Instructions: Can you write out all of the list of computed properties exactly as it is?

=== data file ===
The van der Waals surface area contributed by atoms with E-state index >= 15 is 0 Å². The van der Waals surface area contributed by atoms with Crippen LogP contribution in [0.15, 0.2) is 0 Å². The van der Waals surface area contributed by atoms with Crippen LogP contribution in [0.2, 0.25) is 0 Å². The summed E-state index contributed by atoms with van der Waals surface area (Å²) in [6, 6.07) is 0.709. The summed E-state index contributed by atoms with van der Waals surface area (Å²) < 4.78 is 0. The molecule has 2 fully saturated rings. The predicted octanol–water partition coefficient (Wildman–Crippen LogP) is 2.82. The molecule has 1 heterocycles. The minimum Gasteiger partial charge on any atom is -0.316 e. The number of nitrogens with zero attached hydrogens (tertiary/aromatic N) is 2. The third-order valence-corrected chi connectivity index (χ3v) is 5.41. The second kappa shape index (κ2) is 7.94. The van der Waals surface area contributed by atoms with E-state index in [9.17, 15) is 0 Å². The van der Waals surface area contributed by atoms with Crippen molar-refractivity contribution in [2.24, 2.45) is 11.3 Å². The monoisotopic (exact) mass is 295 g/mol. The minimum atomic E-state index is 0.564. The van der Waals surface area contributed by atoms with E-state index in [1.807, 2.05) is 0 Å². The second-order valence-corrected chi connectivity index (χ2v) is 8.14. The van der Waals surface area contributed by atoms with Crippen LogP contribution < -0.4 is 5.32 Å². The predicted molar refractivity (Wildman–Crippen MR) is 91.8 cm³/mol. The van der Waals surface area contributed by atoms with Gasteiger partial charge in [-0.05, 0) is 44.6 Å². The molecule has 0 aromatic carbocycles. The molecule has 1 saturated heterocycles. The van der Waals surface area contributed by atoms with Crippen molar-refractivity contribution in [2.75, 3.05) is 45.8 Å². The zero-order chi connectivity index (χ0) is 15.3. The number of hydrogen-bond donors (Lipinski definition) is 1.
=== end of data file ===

The van der Waals surface area contributed by atoms with E-state index >= 15 is 0 Å². The van der Waals surface area contributed by atoms with Crippen LogP contribution in [0.15, 0.2) is 0 Å². The van der Waals surface area contributed by atoms with Crippen LogP contribution in [0.2, 0.25) is 0 Å². The summed E-state index contributed by atoms with van der Waals surface area (Å²) in [6, 6.07) is 0.709. The summed E-state index contributed by atoms with van der Waals surface area (Å²) < 4.78 is 0. The molecule has 2 fully saturated rings. The predicted octanol–water partition coefficient (Wildman–Crippen LogP) is 2.82. The molecule has 1 heterocycles. The minimum Gasteiger partial charge on any atom is -0.316 e. The number of nitrogens with zero attached hydrogens (tertiary/aromatic N) is 2. The third-order valence-corrected chi connectivity index (χ3v) is 5.41. The second kappa shape index (κ2) is 7.94. The van der Waals surface area contributed by atoms with E-state index in [9.17, 15) is 0 Å². The van der Waals surface area contributed by atoms with Crippen molar-refractivity contribution in [2.24, 2.45) is 11.3 Å². The monoisotopic (exact) mass is 295 g/mol. The minimum atomic E-state index is 0.564. The van der Waals surface area contributed by atoms with E-state index in [1.807, 2.05) is 0 Å². The second-order valence-corrected chi connectivity index (χ2v) is 8.14. The van der Waals surface area contributed by atoms with Crippen LogP contribution < -0.4 is 5.32 Å². The predicted molar refractivity (Wildman–Crippen MR) is 91.8 cm³/mol. The van der Waals surface area contributed by atoms with Gasteiger partial charge in [-0.05, 0) is 44.6 Å². The molecule has 0 aromatic carbocycles. The molecule has 1 saturated heterocycles. The van der Waals surface area contributed by atoms with Crippen molar-refractivity contribution in [2.75, 3.05) is 45.8 Å². The zero-order chi connectivity index (χ0) is 15.3. The number of hydrogen-bond donors (Lipinski definition) is 1.